Overhanging Tower (NW Ridge/W Face, class 4)
There are many ways to descend from the summit, but the goal is to rap to the west until you can hike south to the gully in between Wolfs Head and Overhanging tower. I mostly downclimbed this. From the notch take the NW Ridge/W Face route to the summit.
Shark's Nose (N summit via NW Buttress, 5.6; S summit 5.8)
Downclimb (5.5) or rap from the summit into the notch separating Overhanging Tower from Shark's Tooth. There seems to be some disagreement between Kelsey and Bechtel as to the true summit; Kelsey says it's the N one, Bechtel the S. At least some of the former speed record holders only did the N so take your pick.
From the notch head up the higher of two ramps. At this point I continued trending right passing some rap lines, then up past a piton. I ended up at the base of a fairly committing rightward slanting crack (5.6). After the crack continue up easier terrain to the summit.
Traverse the ridge toward the S summit. The 5.8 section, although a boulder problem, is super exposed and burly. I suspect most people will want a rope here even if you soloed the rest.
Block Tower (E Ridge, 5.5)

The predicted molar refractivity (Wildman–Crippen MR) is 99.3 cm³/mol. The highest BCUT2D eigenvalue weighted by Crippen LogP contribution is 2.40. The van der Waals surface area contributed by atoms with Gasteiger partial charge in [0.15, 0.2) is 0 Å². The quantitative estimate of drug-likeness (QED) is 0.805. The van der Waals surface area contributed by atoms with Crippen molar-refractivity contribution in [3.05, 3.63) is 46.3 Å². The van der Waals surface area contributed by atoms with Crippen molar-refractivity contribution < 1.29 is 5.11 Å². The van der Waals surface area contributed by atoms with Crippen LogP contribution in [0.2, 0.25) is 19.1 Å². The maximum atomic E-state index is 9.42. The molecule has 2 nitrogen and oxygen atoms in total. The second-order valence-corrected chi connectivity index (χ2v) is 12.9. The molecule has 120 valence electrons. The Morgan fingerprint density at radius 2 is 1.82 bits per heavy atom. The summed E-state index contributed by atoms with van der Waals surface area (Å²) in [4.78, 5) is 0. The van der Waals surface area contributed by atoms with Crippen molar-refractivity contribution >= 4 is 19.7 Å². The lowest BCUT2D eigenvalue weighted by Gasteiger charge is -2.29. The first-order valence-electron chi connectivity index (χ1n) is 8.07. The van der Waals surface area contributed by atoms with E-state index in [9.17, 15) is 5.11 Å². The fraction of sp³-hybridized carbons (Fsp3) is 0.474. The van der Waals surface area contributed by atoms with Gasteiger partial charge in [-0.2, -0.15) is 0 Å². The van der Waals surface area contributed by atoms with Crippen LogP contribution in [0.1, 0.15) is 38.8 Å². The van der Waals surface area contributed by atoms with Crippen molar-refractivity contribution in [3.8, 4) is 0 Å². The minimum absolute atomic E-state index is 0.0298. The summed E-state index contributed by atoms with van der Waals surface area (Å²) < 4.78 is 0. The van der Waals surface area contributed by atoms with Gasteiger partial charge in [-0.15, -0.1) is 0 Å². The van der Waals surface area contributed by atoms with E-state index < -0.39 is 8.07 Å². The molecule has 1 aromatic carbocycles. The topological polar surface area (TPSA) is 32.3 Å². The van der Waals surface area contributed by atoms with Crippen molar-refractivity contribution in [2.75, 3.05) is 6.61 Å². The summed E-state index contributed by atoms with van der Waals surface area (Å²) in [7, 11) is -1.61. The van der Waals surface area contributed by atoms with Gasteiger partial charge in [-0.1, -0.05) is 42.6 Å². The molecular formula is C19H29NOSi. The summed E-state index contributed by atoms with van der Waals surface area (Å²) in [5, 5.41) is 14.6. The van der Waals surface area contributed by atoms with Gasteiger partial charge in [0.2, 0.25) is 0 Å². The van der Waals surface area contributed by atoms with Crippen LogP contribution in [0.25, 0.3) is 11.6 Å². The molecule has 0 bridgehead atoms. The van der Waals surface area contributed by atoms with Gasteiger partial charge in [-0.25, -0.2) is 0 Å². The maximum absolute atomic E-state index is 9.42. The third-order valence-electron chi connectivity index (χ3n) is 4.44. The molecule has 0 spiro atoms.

If you did the S summit rap down into the notch between Shark's Nose and Block Tower. From the N summit head along the ridge to the S summit until you're able to set up a pendulum over to easier ground on the W side (obvious ramp). There were older anchors here, but they had been cut. The ramp linked me into the S summit raps. There are other rap options directly off the N summit, but this seemed more direct.
From the notch take the 4th class ramp until you reach a 5.5 chimney on the E Face. Take this to the summit.
Watchtower (class C for crappy slog)
From Block Tower rap into the notch at the base of Watchtower. The easiest way is to slog up the gully just to climber's right of Watchtower until you top out on flatter, more stable ground to reach the summit.
S Watchtower, Pylon Peak, Warrior II, Warrior I, Warbonnet
At this point you're mostly hiking with a little bit of scrambling as you tag the summits around the cirque.
Park at Big Sandy trailhead (42.6885,-109.2695). The graveled roads to reach Big Sandy are long, but mostly in good condition with the exception of the last few miles. There were a number of 2WD low clearance cars at the trailhead when I went.
From the trailhead follow the signs to Big Sandy Lake (trail 99, marked), ~5 miles. Continue on toward Jackass Pass past North Lake where the trail will begin to ascend steeply to a flattish area. Before the trail ascends again look for a trail heading off to the left toward Arrowhead Lake and the Cirque (both hidden). The turn-off was cairned as of Aug 2015. The Cirque can also be reached from Jackass Pass, so don’t worry if you miss it. Cross the Cirque to the prominent S Buttress of Pingora. There is plentiful water and camping in the Cirque as well as all along the approach.
From the summit of Warbonnet continue S then E, dropping down to Big Sandy Lake. Catch the trail back to your campsite or to your car.